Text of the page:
Unsigned Talent Of The Month: November 2010

author: ss311 date: 12/02/2010 category: features
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Unsigned Talent of the Month - This Month's Article considers three unsigned bands, and offers some fundamental advice to up-and-coming bands regarding press releases, emphasising their significance. Vote for your Ultimate-Guitar.com Unsigned Artist of the Month by typing the name of your nominee into the comments section! Last month, three bands were written about extensively in this column. Follow the Deceived, Satin Gum, and The Remnant Kings were the featured artists, and Follow the Deceived, who, as you might have read elsewhere, became the winners of the inaugural Ultimate-Guitar.com Unsigned Artist of the Month award. Speaking of awards, it's time to think of bigger and more auspicious Ultimate-Guitar.com titles! Come the end of December, Ultimate-Guitar.com shall present the Ultimate-Guitar.com Unsigned Artists of the Year, from whom Ultimate-Guitar.com readers can crownby votetheir overall winner. So send me your nominees from past articles, or even artists who have not yet featured in this column before to be sure of a place on the voting card!
First up this month, we have Strongwater, who are Norwegian heavy, and rather interesting. While easy to predict that Strongwater plays your typical brand of Scandinavian heavy metal, nothing could be further from the truth the band plays a unique brand American Southern Rock, with a Nordic twist! The amalgamated sounds that come from Strongwater here are intriguing to say the least; songs such as The Feather of a Firebird provide galloping, well-dramatised riffs, like an indomitable blaze. It's therefore not surprising that the band has been chosen to provide a soundtrack to The Secret World, a forthcoming Xbox 360 game. I have been told in good confidence that Strongwater is working with engineer, Rune Stavnesli, who has in the past worked with bands such as Necrophagist. There is nothing overwhelmingly negative to say about Strongwater, who function well as a band. Vocalist, Dahle, cackles and growls his way through the well-executed singing demands, and guitarists Nordnes and Winsrygg provide some of the best riffs and solos I have ever heard from an unsigned band; the rhythm section is also in check, and, like any band that plays technical metal, the expertise shown by Eidem (drums) and Utgard (bass) is fearsome in its metronomic dynamism.
UG Opinion: Strongwater is one of the most innovating bands to be featured in this column, and the band can only be lauded for fusing the grit of Southern Rock with the intensity and prodigious skill of Scandinavian metal.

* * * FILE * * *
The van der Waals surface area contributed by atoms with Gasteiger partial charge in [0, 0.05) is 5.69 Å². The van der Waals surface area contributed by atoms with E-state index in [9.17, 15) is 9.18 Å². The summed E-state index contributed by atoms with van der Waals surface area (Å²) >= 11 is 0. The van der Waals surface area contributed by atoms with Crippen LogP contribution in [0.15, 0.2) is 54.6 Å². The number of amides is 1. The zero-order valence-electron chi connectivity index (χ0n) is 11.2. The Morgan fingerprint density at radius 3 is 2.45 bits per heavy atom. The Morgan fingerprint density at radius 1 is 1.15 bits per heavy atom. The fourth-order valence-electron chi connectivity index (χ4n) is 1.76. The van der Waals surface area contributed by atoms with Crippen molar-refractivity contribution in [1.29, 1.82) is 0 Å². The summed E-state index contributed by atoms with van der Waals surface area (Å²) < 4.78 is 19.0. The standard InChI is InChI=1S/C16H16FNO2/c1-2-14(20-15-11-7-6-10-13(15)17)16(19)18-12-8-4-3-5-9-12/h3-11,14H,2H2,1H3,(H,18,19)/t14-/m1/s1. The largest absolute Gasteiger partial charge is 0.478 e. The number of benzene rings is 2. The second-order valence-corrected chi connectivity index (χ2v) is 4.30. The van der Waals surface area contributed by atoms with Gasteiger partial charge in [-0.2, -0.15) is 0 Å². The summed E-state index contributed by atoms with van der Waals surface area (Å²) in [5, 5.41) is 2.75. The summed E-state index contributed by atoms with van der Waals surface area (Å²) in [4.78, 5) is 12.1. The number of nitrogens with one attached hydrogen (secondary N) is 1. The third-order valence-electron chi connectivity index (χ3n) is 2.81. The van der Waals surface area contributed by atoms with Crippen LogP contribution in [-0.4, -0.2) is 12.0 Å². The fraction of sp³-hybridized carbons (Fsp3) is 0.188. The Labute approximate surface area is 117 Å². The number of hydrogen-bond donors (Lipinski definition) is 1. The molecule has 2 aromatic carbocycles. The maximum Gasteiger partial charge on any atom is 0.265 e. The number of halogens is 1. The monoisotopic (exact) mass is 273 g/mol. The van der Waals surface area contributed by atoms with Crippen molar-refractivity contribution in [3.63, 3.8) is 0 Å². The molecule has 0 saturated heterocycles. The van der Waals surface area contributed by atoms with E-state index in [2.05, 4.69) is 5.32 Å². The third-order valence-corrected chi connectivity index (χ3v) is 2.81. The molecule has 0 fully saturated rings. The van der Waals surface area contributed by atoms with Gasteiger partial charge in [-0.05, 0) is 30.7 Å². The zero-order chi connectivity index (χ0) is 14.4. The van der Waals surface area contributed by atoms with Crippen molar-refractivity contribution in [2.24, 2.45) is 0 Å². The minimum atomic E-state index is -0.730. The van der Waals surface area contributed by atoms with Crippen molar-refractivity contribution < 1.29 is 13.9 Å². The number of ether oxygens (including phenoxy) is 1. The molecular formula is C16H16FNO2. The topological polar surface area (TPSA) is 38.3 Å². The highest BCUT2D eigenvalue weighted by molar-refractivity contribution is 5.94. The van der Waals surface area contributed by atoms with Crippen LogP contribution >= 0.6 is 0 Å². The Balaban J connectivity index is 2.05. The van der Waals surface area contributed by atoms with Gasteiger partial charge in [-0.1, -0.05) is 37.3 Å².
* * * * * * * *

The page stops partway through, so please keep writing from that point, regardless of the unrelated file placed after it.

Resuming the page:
From Cape Town, South Africa, A Walk With the Wicked, a band with as good an attitude to press relations as it has to its Cannibal Corpse-influenced music. On a musical note, Architects of Sadism is a pinch harmonic-laden feast of brutal guitars and guffawing grunts and growls. The live videos provided on the page are high in quality, and give the viewer an excellent perception of what to expect at A Walk With the Wicked gig. Musically, A Walk With the Wicked stand out as a band that enables the listener to directly link the band's music to the members' influences. It's not sweet and subtle, and the delivery, though as brutally executed as one desires in this genre, is not sophisticated. That's exactly what you want from this genre of music, and while Cannibal Corpse-inspired lyrics are never going to win Nobel Prizes for literature, the band's press relations are much more intelligence-based. The band is magnificently well-organized, providing reviewers not only with a finely presented biography, but also a recent press kit, describing the band's forthcoming EP, set to be mixed and mastered by David Castillo, in Sweden. The band has headlined a number of metal festivals in their home country of South Africa, travelling from city to city to play gig after gig. The band can also boast endorsements from TRX Cymbals and Brian Fanner Original Custom Guitars. Architects of Sadism', the band's debut EP, is scheduled for a January 2011 release.
UG Opinion: This is one of the most professional bands to be featured on UG, and A Walk With the Wicked deserves all the plaudits they receive.
Exemption, from New York, is a band with which Ultimate-Guitar.com has some familiarity. Featured nearly three years ago, Exemption has released a lot of new material since The Rabbit Hole (reviewed here) in April, 2007. Exemption plays their own stimulating range of progressive rock, influence perhaps by Tool, Pantera, and Johnny Cash. There is also quite an accentuated groove to the band's music, and this is even more pronounced on the band's latest release, Public Cemetery Party (October 2010). The latest release is like the Muse that the United States hasn't yet produced. Most notable on songs such as White Animal and Mutating Skulls, Exemption has added English suave to their eclectic musical mix that should serve the band well. The industrialised metal-dominated sound of The Rabbit Hole has been post-modernised since 2007, and this exciting three-piece should work harder than ever to capitalise on their precocious talents to secure some more serious airtime. Tom, Nick, and Lee deserve your support, and I certainly wouldn't be featuring the band for a second time, were Public Cemetery Party not so scrupulously presented and performed.